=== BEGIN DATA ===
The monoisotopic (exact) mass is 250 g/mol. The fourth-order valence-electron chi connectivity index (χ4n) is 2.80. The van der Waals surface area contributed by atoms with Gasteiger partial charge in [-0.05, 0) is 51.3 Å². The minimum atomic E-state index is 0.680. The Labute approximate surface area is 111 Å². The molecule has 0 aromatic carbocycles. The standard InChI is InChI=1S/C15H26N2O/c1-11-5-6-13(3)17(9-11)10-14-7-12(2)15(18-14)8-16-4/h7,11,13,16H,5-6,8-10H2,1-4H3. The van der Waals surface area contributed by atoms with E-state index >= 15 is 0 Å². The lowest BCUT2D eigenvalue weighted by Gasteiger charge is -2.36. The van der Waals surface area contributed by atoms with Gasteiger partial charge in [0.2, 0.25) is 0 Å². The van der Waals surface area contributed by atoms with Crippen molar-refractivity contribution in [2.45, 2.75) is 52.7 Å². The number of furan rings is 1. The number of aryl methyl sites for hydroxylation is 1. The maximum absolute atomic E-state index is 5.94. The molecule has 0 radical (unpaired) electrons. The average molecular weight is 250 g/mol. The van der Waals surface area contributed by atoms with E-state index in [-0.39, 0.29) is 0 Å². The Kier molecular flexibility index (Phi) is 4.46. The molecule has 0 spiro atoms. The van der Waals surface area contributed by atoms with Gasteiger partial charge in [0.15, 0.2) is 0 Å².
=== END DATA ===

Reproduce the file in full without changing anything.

The monoisotopic (exact) mass is 250 g/mol. The fourth-order valence-electron chi connectivity index (χ4n) is 2.80. The van der Waals surface area contributed by atoms with Gasteiger partial charge in [-0.05, 0) is 51.3 Å². The minimum atomic E-state index is 0.680. The Labute approximate surface area is 111 Å². The molecule has 0 aromatic carbocycles. The standard InChI is InChI=1S/C15H26N2O/c1-11-5-6-13(3)17(9-11)10-14-7-12(2)15(18-14)8-16-4/h7,11,13,16H,5-6,8-10H2,1-4H3. The van der Waals surface area contributed by atoms with E-state index >= 15 is 0 Å². The lowest BCUT2D eigenvalue weighted by Gasteiger charge is -2.36. The van der Waals surface area contributed by atoms with Gasteiger partial charge in [0.2, 0.25) is 0 Å². The van der Waals surface area contributed by atoms with Crippen molar-refractivity contribution in [2.45, 2.75) is 52.7 Å². The number of furan rings is 1. The number of aryl methyl sites for hydroxylation is 1. The maximum absolute atomic E-state index is 5.94. The molecule has 0 radical (unpaired) electrons. The average molecular weight is 250 g/mol. The van der Waals surface area contributed by atoms with E-state index in [-0.39, 0.29) is 0 Å². The Kier molecular flexibility index (Phi) is 4.46. The molecule has 0 spiro atoms. The van der Waals surface area contributed by atoms with Gasteiger partial charge in [0.15, 0.2) is 0 Å².